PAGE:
Now what was it Mike Tyson was applying for? An airline pilot's license? An Amway distributorship? Scuba certification? It must have been a position extremely critical to public safety or the Nevada State Athletic Commission wouldn't have set these degrading events into motion. You don't release a guy's psychological profile to the Web—he has problems spelling? he don't read so good? he has "executive control" deficits?—unless you absolutely have to.
Surely you wouldn't humiliate a man, lay him out for all the boys at SportsCenter to jeer, just for a boxing license. You wouldn't demand the most sensitive of medical records, knowing that they would become public, just to reassure fight fans he would never bite another ear (but would break a nose). It's one thing to make a fighter drop trou at a weigh-in, another to expose every cranial cranny.
Something else must have made necessary the psychological strip search that culminated in the commission's 4-1 vote on Monday to let Tyson back in the game. It's not like we'd been tossing and turning nights, worrying over the "constellation of neurobehavioral deficits" (the report's term) that plunged Tyson into his globally televised temper tantrum. Most of us felt the suspension of his license had been curative enough.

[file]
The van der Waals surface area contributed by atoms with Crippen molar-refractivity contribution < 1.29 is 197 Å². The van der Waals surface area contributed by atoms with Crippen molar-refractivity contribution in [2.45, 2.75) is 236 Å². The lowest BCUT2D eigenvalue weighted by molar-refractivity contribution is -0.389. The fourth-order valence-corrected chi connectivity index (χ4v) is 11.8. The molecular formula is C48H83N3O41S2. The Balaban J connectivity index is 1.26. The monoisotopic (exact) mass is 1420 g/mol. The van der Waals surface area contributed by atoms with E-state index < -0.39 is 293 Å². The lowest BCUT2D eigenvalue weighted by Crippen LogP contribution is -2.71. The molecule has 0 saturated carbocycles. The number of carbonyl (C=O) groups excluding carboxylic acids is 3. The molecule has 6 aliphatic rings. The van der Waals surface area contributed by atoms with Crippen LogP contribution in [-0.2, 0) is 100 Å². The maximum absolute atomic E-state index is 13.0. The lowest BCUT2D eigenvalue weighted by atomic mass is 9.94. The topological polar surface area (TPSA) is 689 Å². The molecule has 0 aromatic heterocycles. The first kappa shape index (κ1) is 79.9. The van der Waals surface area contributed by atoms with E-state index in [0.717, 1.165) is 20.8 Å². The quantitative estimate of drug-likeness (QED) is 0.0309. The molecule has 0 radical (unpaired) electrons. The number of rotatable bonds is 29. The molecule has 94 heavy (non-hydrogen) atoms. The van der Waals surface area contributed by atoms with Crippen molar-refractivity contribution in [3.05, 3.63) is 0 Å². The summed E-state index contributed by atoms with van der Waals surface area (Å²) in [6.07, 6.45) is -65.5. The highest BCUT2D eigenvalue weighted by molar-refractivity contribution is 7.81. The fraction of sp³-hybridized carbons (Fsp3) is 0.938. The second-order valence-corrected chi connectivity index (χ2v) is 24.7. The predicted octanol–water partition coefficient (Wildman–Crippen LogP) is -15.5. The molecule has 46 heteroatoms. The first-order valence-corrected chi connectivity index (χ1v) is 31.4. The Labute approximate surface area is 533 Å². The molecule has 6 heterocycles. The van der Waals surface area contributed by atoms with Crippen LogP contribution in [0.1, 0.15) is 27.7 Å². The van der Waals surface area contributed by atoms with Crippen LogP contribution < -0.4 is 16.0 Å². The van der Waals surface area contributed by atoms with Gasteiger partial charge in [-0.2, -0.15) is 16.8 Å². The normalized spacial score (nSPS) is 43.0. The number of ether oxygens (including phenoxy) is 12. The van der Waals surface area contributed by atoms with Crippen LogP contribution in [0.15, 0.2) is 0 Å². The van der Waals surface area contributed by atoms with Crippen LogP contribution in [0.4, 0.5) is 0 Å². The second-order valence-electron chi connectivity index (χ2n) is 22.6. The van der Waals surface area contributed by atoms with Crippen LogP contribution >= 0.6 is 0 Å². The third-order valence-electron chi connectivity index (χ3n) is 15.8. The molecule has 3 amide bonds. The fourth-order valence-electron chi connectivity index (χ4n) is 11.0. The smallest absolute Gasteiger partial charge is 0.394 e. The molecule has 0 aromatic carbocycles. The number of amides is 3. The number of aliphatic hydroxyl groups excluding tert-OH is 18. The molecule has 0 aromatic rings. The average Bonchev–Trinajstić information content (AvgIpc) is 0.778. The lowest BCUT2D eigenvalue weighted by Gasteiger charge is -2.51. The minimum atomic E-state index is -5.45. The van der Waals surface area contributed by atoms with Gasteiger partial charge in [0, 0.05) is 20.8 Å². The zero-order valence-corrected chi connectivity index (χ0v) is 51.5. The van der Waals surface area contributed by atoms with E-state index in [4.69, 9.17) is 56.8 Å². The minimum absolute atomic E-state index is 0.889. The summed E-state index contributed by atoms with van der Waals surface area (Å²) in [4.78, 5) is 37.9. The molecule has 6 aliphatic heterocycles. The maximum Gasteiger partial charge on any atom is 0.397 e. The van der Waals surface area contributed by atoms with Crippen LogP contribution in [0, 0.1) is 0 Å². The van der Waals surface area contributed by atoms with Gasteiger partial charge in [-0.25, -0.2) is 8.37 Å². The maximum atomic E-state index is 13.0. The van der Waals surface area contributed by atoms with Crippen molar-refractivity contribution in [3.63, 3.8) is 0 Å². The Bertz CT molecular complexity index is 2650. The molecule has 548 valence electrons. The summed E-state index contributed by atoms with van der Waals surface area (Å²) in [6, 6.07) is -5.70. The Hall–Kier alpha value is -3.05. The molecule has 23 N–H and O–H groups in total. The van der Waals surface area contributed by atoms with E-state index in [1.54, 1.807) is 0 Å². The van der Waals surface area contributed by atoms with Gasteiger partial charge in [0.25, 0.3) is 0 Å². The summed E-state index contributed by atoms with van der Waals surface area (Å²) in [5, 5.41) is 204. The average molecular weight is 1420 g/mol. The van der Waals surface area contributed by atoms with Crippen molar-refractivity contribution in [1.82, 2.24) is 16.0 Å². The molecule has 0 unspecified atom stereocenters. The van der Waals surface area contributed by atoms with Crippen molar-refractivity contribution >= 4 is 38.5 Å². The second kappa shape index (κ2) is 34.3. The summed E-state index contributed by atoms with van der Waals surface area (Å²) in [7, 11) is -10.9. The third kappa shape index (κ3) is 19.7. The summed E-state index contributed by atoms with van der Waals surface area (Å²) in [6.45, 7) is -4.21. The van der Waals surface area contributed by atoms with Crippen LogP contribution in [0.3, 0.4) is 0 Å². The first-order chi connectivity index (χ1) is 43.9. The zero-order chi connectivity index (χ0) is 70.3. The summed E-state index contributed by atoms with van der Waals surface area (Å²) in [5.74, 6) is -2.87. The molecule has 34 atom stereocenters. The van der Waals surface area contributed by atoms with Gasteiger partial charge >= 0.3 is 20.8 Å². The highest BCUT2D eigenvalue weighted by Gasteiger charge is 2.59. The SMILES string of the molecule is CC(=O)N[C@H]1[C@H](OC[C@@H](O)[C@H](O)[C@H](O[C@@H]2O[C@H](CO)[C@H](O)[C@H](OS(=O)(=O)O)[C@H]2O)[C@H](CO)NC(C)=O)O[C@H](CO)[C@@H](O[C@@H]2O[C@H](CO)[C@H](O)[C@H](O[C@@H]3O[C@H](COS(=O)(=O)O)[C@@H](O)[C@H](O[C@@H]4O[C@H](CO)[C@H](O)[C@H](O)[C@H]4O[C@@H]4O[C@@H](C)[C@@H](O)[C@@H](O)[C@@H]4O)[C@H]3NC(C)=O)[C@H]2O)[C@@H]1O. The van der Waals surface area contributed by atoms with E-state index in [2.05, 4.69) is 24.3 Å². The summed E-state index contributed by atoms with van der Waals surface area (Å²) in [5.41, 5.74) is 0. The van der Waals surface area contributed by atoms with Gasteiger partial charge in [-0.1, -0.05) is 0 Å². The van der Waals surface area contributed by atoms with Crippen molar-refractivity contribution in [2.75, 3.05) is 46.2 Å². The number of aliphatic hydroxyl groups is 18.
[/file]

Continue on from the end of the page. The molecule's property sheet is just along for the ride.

So why was it that the commission packed Tyson off to Massachusetts General Hospital for five days of testing before he was allowed to reapply? True, those commissioners can be a squeamish bunch when it comes to fighters' well-being (though they weren't squeamish enough to protect Tyson from Don King's jailhouse contract, which left Tyson with just 50 cents on the dollar from his $30 million bite-night take-home). But the commission's mental mining expedition wasn't about protecting Tyson or his future opponents. It was about protecting the commission from embarrassment.
We now know that Tyson has difficulties with "impulse control, inhibition of behavior." (Aren't these the very neurobehavioral deficits that qualify him to perform in the ring?) What good is the public dissemination of this news except to insulate boxing authorities from the outcry that would follow another Tyson breakdown? It's hard to imagine some other more popular figure than Tyson being forced to undergo this inquisition with less public outrage. Of course Tyson cultivates villainy and has himself to thank for the lack of support. But even men who appropriate Sonny Liston for a role model deserve their psychic privacy. Maybe especially those men.